WINDHOEK – The Ambassador of the Russian Federation to Namibia, Alexander Khudin, together with members of the diplomatic corps last Wednesday celebrated the 20th anniversary of the constitution of the Russian Federation in Windhoek.
Khudin said that it is the 5th constitution of Russia since 1918.
“To some it may seem many but it can be understood if one looks at the events of the past century. Revolutions and wars, decades of reconstruction, fast development and building up a new state on an immense territory was a demanding task. The Russian constitution is a mere reflection of this historic process,” said the Russian Ambassador.
He said it took three years to draft the basic law of Russia. “It was not without drastic twists particularly when things were complicated by a tough standoff between the parliament and the president at that time. Some may recall the events of those dark days and a tank salvo from the bridge across the Moscow River in 1993,” reminisced the Ambassador.
He said the new constitution is documented in 18 volumes of protocols, minutes, drafts and opinions.
The basic law was put to a national referendum on December 12 1993 and was effected on December 25 in the same year.
He said the Russian constitution defines the contemporary Russia as a new democratic, federal, social and secular state based on the rule of law and the republican form of government outlining all aspects of the state, social and federal structure.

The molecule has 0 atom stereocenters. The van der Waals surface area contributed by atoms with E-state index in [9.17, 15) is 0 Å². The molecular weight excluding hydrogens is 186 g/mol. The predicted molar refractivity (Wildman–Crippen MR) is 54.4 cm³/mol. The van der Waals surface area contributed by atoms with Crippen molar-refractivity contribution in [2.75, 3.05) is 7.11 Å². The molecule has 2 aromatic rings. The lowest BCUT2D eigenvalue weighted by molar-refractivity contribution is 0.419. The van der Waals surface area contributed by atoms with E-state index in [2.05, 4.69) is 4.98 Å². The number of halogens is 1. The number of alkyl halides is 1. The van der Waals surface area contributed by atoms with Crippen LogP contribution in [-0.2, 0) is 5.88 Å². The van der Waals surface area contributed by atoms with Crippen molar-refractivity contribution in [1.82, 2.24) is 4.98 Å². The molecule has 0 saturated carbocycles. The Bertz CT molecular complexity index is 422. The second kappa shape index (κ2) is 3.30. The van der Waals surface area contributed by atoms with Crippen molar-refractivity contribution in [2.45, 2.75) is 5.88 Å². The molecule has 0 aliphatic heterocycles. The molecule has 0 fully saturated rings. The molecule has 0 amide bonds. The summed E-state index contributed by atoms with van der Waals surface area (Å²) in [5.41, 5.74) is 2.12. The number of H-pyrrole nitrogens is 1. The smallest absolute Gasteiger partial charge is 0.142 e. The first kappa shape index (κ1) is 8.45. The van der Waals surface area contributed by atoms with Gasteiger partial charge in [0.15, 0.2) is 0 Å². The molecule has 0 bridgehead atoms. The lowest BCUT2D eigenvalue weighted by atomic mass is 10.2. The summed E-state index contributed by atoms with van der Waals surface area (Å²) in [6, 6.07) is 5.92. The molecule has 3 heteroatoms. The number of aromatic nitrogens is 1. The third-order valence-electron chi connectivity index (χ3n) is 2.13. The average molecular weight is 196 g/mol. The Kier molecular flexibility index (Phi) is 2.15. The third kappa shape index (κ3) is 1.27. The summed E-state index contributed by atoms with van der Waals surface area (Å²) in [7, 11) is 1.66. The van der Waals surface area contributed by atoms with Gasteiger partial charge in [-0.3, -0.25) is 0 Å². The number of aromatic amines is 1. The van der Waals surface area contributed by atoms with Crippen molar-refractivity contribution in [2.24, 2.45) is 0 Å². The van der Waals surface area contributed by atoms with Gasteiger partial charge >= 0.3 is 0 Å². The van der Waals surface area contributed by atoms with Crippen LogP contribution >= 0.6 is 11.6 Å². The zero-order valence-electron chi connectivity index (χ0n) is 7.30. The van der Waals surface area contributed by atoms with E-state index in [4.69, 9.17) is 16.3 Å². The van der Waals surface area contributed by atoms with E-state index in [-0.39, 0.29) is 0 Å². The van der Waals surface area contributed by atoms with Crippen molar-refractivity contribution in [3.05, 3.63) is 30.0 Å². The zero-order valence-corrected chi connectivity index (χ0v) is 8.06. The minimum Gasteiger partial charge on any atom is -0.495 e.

Khudin said the strict procedure of adopting amendments to the basic law of the country established in Chapter 9 ensures stability of the constitution, which is imperative with regard to the legal protection of the state sovereignty as well as political and economic independence.
Khudin said the constitution further outlined all aspects of the state, social and federal structure and it notably develops further provision aimed at the protection of constitutional rights and freedoms of citizens, which is in line with the principals and standards of international legal instruments such as the Universal Declaration of Human Rights of 1948, the International Pact on Political and Civil Rights, International Pact on Economic, Social and Cultural Rights both of 1966, European Convention on the Protection of Human Rights and Basic Freedoms of 1950.
“Never in the history did the Russian people enjoy that scope of rights and freedoms. We are proud of our constitution,” he said jovially as he raised the champagne glass followed by loud cheers.
By Fifi Rhodes